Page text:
The abuse continued throughout my childhood. Once, when I was six, we were on vacation at a resort where the restaurant served fruit plates with the largest serving of ice cream I had ever seen. I was determined to have one for supper so I begged and pleaded until my parents finally allowed me to order the fruit plate with the caution that I had to eat it all.
When it arrived at the table I ate some of the fruit and all of the ice-cream. My mother and stepfather insisted that I eat it all. I insisted I could not. The deadlock was finally ended when my stepfather got up from the table, grabbed me by my ear and hauled me to our room. He ripped off my clothes and took off his belt.
I fought, kicked, twisted and turned, but it did no good. He grabbed my legs with his free hand and threw me on my stomach. His belt lashed out blow after blow and while he methodically beat me he somehow unzipped his pants. I felt the weight of him as he threw himself on top of me groaning and breathing heavily . . .
I can not - I will not describe the next few minutes. I will only describe the physical pain though it is beyond anything I can truly describe. I have had cuts and scrapes. I was beaten a number of times on that vacation. But this new pain was intensely different and still remains vivid in my memory because it was so incredibly unique. I knew he was where he should not be but had no idea what this was all about. I thought it was some new kind of punishment that I had to endure but, could not. I remember that I screamed. The pain of that rape has no equal to anything else in my experience.
A short time later, when he was finished with me he told me to get dressed, quit my crying and "act like a man". Dressing was a problem because of the stinging pain on my legs and buttocks. My legs were stiff and there was the other pain, the burning pain inside me. He took hold of my legs one at a time and jammed them into my pants.
Back at the restaurant he forcefully pushed me into a chair so that I had to face everyone at the table. I remember being surprised that not much time had passed because the others were just getting their deserts. Only my plate remained with its wilting and discolouring fruit and dribbles of ice-cream around the edge of the cantaloupe. My ears rang from the pulling and my bottom hurt badly from the beating and the penetration. I sensed that everyone was looking at me, waiting expectantly. It seemed to me that they waited without compassion and I thought that they were right -- they should hate me for making their meal go badly. I felt guilty that they had had to see my rebelliousness. I saw myself as a disobedient child and deserved what ever punishment I received.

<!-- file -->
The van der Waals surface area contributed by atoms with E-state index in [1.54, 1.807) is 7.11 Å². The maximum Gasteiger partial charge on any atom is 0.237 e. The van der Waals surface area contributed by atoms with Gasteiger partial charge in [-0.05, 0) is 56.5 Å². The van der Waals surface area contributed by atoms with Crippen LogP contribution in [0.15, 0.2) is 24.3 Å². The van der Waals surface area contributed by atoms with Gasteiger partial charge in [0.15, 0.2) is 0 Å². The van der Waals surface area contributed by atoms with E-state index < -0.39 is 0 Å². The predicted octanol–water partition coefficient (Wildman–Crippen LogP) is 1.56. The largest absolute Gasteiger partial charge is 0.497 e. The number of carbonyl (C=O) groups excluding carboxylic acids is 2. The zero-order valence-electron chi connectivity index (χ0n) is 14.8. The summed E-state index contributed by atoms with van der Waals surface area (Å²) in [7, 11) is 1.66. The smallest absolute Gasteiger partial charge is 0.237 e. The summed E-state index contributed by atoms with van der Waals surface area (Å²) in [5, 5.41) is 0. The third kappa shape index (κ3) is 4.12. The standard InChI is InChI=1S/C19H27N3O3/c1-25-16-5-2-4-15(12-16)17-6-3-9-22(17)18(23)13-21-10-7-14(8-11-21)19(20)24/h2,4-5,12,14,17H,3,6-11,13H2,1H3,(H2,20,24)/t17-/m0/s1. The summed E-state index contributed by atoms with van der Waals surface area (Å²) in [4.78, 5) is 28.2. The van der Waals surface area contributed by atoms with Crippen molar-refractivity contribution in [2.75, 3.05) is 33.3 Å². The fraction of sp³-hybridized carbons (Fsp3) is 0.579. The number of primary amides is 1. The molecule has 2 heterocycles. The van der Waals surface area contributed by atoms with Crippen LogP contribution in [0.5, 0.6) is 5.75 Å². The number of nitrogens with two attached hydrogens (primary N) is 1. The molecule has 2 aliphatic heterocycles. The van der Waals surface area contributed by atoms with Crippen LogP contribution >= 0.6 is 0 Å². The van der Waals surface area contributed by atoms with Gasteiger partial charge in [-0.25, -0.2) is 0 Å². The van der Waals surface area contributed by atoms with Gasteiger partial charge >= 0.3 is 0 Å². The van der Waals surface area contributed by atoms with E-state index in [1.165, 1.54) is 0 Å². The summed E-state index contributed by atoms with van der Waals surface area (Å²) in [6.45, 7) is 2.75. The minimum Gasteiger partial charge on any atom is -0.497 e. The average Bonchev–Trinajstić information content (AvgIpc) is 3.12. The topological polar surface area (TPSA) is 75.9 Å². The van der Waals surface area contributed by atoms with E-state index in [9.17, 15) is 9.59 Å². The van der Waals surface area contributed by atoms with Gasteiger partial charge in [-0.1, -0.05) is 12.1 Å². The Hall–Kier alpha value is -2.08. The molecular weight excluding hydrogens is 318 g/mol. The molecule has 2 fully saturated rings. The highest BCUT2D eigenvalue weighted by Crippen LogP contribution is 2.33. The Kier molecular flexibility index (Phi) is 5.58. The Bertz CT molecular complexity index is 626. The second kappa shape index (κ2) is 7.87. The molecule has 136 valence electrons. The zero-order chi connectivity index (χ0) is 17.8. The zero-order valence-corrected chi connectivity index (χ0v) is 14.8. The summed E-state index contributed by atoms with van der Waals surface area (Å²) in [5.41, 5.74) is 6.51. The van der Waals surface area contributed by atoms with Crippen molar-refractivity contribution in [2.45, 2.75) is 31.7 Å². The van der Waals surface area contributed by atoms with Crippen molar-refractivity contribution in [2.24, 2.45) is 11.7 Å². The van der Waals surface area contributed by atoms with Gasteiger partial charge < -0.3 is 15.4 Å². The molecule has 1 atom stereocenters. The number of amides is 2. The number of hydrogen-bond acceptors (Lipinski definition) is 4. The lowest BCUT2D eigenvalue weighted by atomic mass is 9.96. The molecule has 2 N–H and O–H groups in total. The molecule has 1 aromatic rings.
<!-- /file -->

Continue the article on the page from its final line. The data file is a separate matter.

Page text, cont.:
Glaring at me, his eyes still flashing, my stepfather told me that I would not be allowed to do anything for the rest of the trip unless I ate every last bite of that fruit. I managed to push myself up to the table and pick up a spoon. Probably because of my breathless unease and shame, my stomach was rolling. I swallowed hard, scooped a large bite of it and shoved it into my mouth. Despite my best efforts erupted violently and I got sick at the table.
I heard my mother and the other family at the table gasp and gag at the mess I had made. My stepfather shot out of his chair like a bullet, grabbed me by the arm and unceremoniously dragged me back to the cabin with my mother following close behind. When we got to the cabin my stepfather pulled my pants down to my knees and beat me again.
My mother stood by and watched, hysterical in her embarrassed anger. Through my tears I could see her pale face as she wondered out loud, "How could I have made such a mess like that in public?" and she asked my stepfather "How dare he embarrass and humiliate them in front of their friends". I had committed the ultimate crime, the ultimate sin by embarrassing her in front of her friends. I deserved the spanking and any other punishment I received. I knew from that moment on that going to mother for solace or comfort was of no use. Clearly she had no sympathy for me at all.